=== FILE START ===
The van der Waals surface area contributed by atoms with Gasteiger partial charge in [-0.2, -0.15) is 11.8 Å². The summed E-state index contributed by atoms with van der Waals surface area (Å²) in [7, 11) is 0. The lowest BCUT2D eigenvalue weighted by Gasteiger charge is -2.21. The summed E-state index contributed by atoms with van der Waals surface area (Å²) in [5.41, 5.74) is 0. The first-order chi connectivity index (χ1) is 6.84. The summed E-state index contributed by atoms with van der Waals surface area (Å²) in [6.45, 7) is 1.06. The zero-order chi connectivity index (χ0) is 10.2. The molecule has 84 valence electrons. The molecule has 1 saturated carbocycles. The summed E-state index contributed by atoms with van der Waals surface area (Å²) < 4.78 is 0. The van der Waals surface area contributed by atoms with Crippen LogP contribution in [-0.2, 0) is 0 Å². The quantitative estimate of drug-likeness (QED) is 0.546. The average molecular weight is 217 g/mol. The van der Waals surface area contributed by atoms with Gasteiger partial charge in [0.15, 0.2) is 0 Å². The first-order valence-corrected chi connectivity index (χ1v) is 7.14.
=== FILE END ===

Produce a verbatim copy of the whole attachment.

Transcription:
The van der Waals surface area contributed by atoms with Gasteiger partial charge in [-0.2, -0.15) is 11.8 Å². The summed E-state index contributed by atoms with van der Waals surface area (Å²) in [7, 11) is 0. The lowest BCUT2D eigenvalue weighted by Gasteiger charge is -2.21. The summed E-state index contributed by atoms with van der Waals surface area (Å²) in [5.41, 5.74) is 0. The first-order chi connectivity index (χ1) is 6.84. The summed E-state index contributed by atoms with van der Waals surface area (Å²) in [6.45, 7) is 1.06. The zero-order chi connectivity index (χ0) is 10.2. The molecule has 84 valence electrons. The molecule has 1 saturated carbocycles. The summed E-state index contributed by atoms with van der Waals surface area (Å²) < 4.78 is 0. The van der Waals surface area contributed by atoms with Crippen LogP contribution in [-0.2, 0) is 0 Å². The quantitative estimate of drug-likeness (QED) is 0.546. The average molecular weight is 217 g/mol. The van der Waals surface area contributed by atoms with Gasteiger partial charge in [0.15, 0.2) is 0 Å². The first-order valence-corrected chi connectivity index (χ1v) is 7.14.